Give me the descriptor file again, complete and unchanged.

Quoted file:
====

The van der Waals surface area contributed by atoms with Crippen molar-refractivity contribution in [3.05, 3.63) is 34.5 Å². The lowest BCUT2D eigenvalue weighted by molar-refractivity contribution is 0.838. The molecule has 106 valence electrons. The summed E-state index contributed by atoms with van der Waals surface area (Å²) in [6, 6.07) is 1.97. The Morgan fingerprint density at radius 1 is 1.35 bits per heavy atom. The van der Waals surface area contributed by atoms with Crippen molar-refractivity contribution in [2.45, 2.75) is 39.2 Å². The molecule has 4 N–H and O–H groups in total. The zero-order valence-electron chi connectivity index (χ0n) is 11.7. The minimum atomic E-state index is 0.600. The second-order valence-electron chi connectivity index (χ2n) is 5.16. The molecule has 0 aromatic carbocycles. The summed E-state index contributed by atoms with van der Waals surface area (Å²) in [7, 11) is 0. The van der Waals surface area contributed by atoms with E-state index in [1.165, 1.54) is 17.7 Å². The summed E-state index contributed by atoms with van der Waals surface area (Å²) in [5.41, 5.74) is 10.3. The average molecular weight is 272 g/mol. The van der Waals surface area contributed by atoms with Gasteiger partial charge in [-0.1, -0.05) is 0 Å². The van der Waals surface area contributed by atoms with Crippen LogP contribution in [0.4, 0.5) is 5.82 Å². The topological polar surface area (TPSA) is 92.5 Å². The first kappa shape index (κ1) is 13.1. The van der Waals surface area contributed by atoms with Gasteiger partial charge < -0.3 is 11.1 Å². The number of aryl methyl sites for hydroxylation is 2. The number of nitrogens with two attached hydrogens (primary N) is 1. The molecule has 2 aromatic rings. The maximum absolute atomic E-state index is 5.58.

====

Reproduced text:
The van der Waals surface area contributed by atoms with Crippen molar-refractivity contribution in [3.05, 3.63) is 34.5 Å². The lowest BCUT2D eigenvalue weighted by molar-refractivity contribution is 0.838. The molecule has 106 valence electrons. The summed E-state index contributed by atoms with van der Waals surface area (Å²) in [6, 6.07) is 1.97. The Morgan fingerprint density at radius 1 is 1.35 bits per heavy atom. The van der Waals surface area contributed by atoms with Crippen molar-refractivity contribution in [2.45, 2.75) is 39.2 Å². The molecule has 4 N–H and O–H groups in total. The zero-order valence-electron chi connectivity index (χ0n) is 11.7. The minimum atomic E-state index is 0.600. The second-order valence-electron chi connectivity index (χ2n) is 5.16. The molecule has 0 aromatic carbocycles. The summed E-state index contributed by atoms with van der Waals surface area (Å²) in [7, 11) is 0. The van der Waals surface area contributed by atoms with E-state index in [1.165, 1.54) is 17.7 Å². The summed E-state index contributed by atoms with van der Waals surface area (Å²) in [5.41, 5.74) is 10.3. The average molecular weight is 272 g/mol. The van der Waals surface area contributed by atoms with Gasteiger partial charge in [-0.1, -0.05) is 0 Å². The van der Waals surface area contributed by atoms with Crippen LogP contribution in [0.4, 0.5) is 5.82 Å². The topological polar surface area (TPSA) is 92.5 Å². The first kappa shape index (κ1) is 13.1. The van der Waals surface area contributed by atoms with Gasteiger partial charge < -0.3 is 11.1 Å². The number of aryl methyl sites for hydroxylation is 2. The number of nitrogens with two attached hydrogens (primary N) is 1. The molecule has 2 aromatic rings. The maximum absolute atomic E-state index is 5.58.